Passengers on the open top deck of these trams would have enjoyed one of the best views in the UK as they crossed the summit of Portsdown Hill.
It stretched over Portsea Island and across the Solent to Ryde. To the west they would have seen Southampton Water and on a good day The Needles lighthouse at the far west of the Isle of Wight. To the east was Chichester Cathedral’s spire more than 10 miles away.
As I’ve mentioned before, the summit of Portsdown Hill was once as high as the rooftop of the house on the far right. No doubt the Belle-Vue tearooms did a good summer trade and I wonder who Ken the bootmaker was?
Everything changed in 1968 when the new road was built to the east of The Georgepub in a cutting which wrecked that view across the Solent in an instant.
The old road has been made into slip roads on and off Portsdown Hill Road. The tops of the trees on the left mark the height of the old summit before French prisoners of war were set to work reducing it in 1813.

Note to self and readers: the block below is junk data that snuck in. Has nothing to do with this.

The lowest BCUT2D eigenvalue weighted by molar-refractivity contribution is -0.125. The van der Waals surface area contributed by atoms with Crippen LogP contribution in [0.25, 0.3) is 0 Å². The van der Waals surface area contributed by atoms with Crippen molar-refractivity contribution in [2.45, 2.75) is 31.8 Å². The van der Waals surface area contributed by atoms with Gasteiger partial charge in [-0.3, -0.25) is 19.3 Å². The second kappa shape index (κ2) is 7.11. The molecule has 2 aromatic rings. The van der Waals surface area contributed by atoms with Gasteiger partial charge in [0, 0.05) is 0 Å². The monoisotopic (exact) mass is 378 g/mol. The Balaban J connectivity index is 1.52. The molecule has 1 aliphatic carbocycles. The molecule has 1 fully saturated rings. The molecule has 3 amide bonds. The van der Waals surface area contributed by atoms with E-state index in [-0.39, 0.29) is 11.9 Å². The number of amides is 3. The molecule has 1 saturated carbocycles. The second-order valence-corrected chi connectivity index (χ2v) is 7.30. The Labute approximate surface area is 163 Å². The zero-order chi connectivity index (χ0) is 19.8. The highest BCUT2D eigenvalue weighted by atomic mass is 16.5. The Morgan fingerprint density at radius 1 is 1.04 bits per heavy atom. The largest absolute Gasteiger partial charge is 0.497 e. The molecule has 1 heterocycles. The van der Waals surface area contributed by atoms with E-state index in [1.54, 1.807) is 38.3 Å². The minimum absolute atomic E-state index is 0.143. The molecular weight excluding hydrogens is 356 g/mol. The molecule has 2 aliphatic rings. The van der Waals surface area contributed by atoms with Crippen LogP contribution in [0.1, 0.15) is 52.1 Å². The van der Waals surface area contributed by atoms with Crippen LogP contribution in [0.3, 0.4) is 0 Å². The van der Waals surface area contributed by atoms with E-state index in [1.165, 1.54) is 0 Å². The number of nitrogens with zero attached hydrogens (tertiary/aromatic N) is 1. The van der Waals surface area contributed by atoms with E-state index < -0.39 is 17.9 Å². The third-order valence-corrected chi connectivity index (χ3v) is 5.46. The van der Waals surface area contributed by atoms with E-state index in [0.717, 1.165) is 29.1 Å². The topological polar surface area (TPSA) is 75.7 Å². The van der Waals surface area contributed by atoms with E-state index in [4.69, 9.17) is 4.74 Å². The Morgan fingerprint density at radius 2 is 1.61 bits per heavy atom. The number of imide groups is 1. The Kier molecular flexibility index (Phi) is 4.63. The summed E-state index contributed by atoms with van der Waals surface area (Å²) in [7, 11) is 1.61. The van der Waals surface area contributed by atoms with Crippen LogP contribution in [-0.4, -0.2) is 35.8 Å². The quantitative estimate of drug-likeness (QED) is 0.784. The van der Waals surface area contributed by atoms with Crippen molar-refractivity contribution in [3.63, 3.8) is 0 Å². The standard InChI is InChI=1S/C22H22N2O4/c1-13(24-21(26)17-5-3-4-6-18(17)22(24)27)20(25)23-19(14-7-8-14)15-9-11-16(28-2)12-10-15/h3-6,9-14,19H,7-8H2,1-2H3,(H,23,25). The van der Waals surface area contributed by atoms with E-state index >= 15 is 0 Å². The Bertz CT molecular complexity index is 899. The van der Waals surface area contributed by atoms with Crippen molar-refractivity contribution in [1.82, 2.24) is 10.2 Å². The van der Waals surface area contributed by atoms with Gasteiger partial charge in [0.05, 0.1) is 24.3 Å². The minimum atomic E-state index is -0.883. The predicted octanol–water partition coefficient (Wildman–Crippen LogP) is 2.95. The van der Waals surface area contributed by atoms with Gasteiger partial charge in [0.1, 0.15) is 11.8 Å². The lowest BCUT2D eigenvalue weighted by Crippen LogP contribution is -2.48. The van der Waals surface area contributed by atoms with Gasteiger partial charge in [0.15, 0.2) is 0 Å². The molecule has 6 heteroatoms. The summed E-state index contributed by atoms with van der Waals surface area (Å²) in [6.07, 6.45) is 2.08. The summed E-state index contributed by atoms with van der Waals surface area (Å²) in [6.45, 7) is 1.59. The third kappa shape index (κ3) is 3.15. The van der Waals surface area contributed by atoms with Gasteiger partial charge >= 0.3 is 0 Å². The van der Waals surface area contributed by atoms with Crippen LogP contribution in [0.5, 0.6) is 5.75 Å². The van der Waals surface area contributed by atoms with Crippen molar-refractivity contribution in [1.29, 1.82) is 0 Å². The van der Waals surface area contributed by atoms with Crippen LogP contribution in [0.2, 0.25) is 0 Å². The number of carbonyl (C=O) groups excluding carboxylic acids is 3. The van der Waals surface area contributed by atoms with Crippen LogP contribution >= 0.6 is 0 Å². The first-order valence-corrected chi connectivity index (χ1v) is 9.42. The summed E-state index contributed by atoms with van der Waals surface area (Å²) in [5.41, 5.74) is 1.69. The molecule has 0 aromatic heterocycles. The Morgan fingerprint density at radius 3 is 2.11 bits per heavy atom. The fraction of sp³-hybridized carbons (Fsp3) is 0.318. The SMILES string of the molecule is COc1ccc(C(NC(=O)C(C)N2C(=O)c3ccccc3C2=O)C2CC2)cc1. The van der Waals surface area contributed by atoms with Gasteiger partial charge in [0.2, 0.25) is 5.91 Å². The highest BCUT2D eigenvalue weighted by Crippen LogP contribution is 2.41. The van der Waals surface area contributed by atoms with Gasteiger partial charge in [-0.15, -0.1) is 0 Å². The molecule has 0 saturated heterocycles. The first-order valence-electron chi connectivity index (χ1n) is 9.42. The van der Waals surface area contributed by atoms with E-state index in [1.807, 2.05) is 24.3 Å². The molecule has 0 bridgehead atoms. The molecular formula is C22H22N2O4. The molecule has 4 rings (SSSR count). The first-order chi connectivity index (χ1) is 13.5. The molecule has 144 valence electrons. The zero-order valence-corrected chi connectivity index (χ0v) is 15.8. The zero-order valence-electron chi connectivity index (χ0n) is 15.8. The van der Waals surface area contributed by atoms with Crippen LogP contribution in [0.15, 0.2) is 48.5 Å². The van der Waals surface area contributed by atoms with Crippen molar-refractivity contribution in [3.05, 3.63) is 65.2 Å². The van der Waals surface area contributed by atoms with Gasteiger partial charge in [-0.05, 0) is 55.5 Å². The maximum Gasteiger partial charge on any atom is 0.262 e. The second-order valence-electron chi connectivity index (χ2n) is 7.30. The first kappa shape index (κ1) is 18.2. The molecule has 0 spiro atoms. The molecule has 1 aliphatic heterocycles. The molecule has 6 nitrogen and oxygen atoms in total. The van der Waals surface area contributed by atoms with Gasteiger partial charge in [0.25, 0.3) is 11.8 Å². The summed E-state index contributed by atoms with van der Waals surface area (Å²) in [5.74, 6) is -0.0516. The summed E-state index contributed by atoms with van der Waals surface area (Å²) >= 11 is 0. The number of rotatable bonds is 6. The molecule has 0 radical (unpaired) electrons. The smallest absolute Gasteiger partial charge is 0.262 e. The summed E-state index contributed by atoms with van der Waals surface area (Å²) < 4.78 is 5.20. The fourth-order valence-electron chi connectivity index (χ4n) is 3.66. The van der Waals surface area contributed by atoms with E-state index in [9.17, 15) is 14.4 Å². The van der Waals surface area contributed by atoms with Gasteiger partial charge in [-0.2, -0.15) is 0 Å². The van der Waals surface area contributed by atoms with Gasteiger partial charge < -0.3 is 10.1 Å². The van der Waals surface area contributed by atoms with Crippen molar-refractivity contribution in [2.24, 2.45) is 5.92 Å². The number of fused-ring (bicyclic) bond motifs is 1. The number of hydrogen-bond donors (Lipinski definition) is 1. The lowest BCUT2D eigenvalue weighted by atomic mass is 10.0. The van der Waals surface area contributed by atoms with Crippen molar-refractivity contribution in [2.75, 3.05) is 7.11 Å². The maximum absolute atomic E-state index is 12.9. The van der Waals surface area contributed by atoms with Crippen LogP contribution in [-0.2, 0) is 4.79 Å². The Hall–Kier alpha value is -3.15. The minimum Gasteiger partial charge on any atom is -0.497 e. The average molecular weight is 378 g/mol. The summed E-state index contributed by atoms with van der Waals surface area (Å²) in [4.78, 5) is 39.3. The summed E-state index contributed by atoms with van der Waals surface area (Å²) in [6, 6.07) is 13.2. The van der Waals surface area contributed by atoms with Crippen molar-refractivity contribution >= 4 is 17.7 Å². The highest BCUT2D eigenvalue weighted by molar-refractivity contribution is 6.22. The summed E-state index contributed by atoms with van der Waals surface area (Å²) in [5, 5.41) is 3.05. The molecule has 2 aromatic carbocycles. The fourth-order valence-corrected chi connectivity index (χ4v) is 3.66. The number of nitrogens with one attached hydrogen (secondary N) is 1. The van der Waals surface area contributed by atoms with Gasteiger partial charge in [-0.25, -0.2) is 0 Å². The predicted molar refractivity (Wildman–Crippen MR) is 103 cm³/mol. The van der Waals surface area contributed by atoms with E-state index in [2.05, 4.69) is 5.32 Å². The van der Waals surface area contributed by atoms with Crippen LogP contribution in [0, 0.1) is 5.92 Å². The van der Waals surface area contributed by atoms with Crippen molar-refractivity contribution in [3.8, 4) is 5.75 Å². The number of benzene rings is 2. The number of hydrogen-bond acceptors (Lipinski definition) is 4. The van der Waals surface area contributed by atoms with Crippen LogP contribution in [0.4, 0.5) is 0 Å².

•I am sure many of you remember when the magnificent Guildhall Square was the hub of the city centre and a much-loved location for most of the population of Portsmouth.
In this scene taken from the top of the steps of the Guildhall, workmen’s cars are parked and the foundations of the civic offices are being dug.
The Sussex pub stood opposite with Greetham Street going into the distance away from the photographer.
I am sure many of you car enthusiasts will recognise some of the cars. I can see a Ford Cortina and an Austin 1100. The ever-present Mini is in view as well.
Much as the modern square is enjoyed by many, especially with the large television screen, I know which I prefer...